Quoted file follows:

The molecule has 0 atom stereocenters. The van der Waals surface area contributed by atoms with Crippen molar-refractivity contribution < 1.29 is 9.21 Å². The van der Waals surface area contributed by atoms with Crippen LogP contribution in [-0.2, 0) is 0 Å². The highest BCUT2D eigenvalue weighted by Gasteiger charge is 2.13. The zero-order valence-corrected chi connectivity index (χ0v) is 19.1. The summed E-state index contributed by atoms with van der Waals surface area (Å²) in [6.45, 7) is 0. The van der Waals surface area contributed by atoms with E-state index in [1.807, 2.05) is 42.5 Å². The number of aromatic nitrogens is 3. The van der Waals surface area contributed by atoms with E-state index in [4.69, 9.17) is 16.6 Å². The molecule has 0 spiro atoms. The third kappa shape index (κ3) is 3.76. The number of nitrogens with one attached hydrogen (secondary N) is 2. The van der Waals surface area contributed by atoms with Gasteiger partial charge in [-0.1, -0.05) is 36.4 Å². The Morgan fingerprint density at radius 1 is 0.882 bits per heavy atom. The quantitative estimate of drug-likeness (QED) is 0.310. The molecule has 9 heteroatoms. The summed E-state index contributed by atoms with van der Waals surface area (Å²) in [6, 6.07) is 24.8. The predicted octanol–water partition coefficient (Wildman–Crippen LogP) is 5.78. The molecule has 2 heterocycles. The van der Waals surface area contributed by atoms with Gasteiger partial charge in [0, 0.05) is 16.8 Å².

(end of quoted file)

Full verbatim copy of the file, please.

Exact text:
The molecule has 0 atom stereocenters. The van der Waals surface area contributed by atoms with Crippen molar-refractivity contribution < 1.29 is 9.21 Å². The van der Waals surface area contributed by atoms with Crippen LogP contribution in [-0.2, 0) is 0 Å². The highest BCUT2D eigenvalue weighted by Gasteiger charge is 2.13. The zero-order valence-corrected chi connectivity index (χ0v) is 19.1. The summed E-state index contributed by atoms with van der Waals surface area (Å²) in [6.45, 7) is 0. The van der Waals surface area contributed by atoms with E-state index in [1.807, 2.05) is 42.5 Å². The number of aromatic nitrogens is 3. The van der Waals surface area contributed by atoms with E-state index in [4.69, 9.17) is 16.6 Å². The molecule has 0 spiro atoms. The third kappa shape index (κ3) is 3.76. The number of nitrogens with one attached hydrogen (secondary N) is 2. The van der Waals surface area contributed by atoms with Gasteiger partial charge in [-0.1, -0.05) is 36.4 Å². The Morgan fingerprint density at radius 1 is 0.882 bits per heavy atom. The quantitative estimate of drug-likeness (QED) is 0.310. The molecule has 9 heteroatoms. The summed E-state index contributed by atoms with van der Waals surface area (Å²) in [6, 6.07) is 24.8. The predicted octanol–water partition coefficient (Wildman–Crippen LogP) is 5.78. The molecule has 2 heterocycles. The van der Waals surface area contributed by atoms with Gasteiger partial charge in [0, 0.05) is 16.8 Å².